Modular production and assemble-to-order (ATO), Fast Changeover (zero setup time between orders), postponement of options
  53. Modular production and assemble-to-order (ATO)
    · Variety of options using assemble to order process – uses standard interchangeable modules (uses modular design) [ex. Dell]
  54. Fast changeover (zero setup time between orders)
    · Computerized production that has unique barcodes for each customized order, zero changeover time in equipment [ex. Motorola pager]
  55. Postponement of options
    · Defers a portion of production until the point of delivery [ex. T-shirt shops putting unique design at point of purchase] 
  56. Traditional mass production is based on Economies of Scale,
    which means lots of the same product with few options
  57. Pollution Prevention
    There are technologies for pollution prevention. investments in these reduce or eliminate pollutants from production; [ex.s: wasting fewer materials, updated equipment using less energy]
  58. Pollution Control
    technologies are also investments, used to treat or get rid of pollutants and harmful by products, they are added existing processes, adding another step
  59. Environmental Concerns
    Production process can have a great environmental impact 
  60. Services are intangible
    providing processes that create value but aren’t a physical product
  61. Simultaneous Production and Consumption
    is a characteristic of services; customer is in the production system while the production takes place; customer can introduce uncertainty by adding demands; services can’t be stored; communications and electricity services are the only services that are provided over long distances 
  62. Front Office Services
    are services that require interaction with the customer
  63. Back Office Services
     services that do not require interaction with the customer
  64. Service Matrix
    some services are highly customizable, and others are standardized. Collier and Meyer suggest the service matrix to incorporate both customer preferences and service system design; On top is customer wants and needs (service package or bundle)The side is the operations service system, which includes process design – captures the number of different ways that service customers can take in the service process; an infinite number of ways makes each service entirely unique; meant to classify different types of services and indicate how the operations management task differs among services
  65. Customer-routed services
     are services that customers want to be highly customized and unique, ex. Personal trainers, online shopping
  66. Co-routed services
    is in the midrange of customer wants and needs and service system design, ex. Golf course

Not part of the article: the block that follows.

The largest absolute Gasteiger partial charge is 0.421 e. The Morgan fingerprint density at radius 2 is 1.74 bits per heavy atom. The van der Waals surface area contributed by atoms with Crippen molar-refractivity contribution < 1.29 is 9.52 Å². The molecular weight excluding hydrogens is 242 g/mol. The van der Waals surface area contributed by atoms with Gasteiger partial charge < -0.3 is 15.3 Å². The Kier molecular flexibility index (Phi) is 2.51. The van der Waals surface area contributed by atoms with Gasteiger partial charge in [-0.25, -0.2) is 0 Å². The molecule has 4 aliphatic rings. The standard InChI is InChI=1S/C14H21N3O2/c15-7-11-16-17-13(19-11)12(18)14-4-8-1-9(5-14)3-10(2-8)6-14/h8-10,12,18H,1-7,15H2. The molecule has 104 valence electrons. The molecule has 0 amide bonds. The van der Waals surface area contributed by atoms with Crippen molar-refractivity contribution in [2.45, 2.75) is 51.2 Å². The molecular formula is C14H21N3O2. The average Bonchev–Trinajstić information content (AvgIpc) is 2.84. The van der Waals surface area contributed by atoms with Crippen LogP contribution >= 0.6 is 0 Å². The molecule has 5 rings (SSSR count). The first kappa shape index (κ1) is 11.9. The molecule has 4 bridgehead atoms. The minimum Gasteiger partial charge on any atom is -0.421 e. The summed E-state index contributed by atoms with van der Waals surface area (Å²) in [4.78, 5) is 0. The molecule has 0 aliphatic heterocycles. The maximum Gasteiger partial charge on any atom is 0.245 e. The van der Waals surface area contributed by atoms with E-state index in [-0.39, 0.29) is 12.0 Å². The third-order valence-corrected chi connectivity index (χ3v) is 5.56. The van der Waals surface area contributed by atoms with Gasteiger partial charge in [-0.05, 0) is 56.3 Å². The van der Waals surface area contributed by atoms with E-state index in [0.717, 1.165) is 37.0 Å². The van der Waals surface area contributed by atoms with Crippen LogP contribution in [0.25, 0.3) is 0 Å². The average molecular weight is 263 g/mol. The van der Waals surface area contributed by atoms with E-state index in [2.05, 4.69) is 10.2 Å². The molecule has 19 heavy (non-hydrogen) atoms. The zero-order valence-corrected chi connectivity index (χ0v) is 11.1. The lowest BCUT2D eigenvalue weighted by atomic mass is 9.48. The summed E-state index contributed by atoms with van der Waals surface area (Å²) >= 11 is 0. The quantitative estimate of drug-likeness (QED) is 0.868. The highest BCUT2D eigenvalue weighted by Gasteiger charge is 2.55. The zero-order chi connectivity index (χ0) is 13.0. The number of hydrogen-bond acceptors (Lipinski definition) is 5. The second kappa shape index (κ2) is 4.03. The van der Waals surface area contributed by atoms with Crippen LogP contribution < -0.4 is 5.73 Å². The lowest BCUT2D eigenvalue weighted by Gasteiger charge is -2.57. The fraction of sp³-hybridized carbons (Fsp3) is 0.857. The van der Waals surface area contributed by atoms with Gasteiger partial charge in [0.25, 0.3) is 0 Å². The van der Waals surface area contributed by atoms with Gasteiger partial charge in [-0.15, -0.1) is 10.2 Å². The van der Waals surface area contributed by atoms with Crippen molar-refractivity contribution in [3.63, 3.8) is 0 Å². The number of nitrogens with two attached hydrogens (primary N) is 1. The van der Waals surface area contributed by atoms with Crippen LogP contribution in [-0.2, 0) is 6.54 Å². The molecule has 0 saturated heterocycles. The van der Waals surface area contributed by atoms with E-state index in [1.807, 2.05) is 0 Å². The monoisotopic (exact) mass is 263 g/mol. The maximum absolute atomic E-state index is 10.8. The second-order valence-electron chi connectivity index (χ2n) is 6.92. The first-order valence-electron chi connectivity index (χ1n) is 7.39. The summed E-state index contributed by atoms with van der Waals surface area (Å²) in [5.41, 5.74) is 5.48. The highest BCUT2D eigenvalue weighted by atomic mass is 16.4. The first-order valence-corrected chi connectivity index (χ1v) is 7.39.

67. Provider-routed services
    highly standardized services, ex. ATM, McDonald’s
  68. self-service
    customers may serve as labor at key points in a service process, ex. Bagging your own groceries 
  69. Evolution of Lean and JIT
    After WWII, U.S. was head of mass production using repetitive manufacturing; leading to quality sacrifice and narrow jobs = job dissatisfaction; in 1960s, Toyota visited U.S. factories and decided not to copy setup; Toyota abhorred waste because of lack of resources; realized it needed to produce automobiles in smaller batches, w/ low inventory, simple and high-quality process, with involved workers; this BECAME Toyota Production System (TPS) and Just-in-Time (JIT) manufacturing 
  70. Seven Forms of Waste
    Overproduction, waiting time, unnecessary transportation, excess processing, too much inventory, unnecessary motion, defects
  71. Overproduction
    more than demand, too much inventory
  72. Waiting Time
    · machines waiting for parts, customers waiting in line
  73. Unnecessary Transportation
    double or triple trips, poor workplace organization
  74. Excess Processing
    · poor design of processes required extra labor or machine time
  75. Too much inventory
    · due to large lot sizes, obsolete items, poor forecasts
  76. Unnecessary motion
    · wasted movements
  77. Defects
    production of bad parts
  78. Five Lean Tenets
    1. Specify precisely what it is about a product or service that creates value form the customer’s perspective2. Identify, study, and improve the value stream of the process for each product or service· value stream  identifies processing steps and tasks undertaken to complete a project· value stream mapping – supports this tenet, creates a visual representation of the value stream of a process, chart example on pg 135· Gemba – Japanese term, opportunities defined in value stream3. Ensure that flow within a process is simple, smooth, and error-free, thereby avoiding waste· Waste  - anything that does not contribute value to the product or service · Muda – Japanese term for waste· Eighth form of waste – underutilization of workers; identified by Womack and Jones4. Produce only what is pulled by the customer· Push – typical mass production· Pull – mentality of lean production 
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Mgmt 602 Midterm
2013-02-13 06:29:53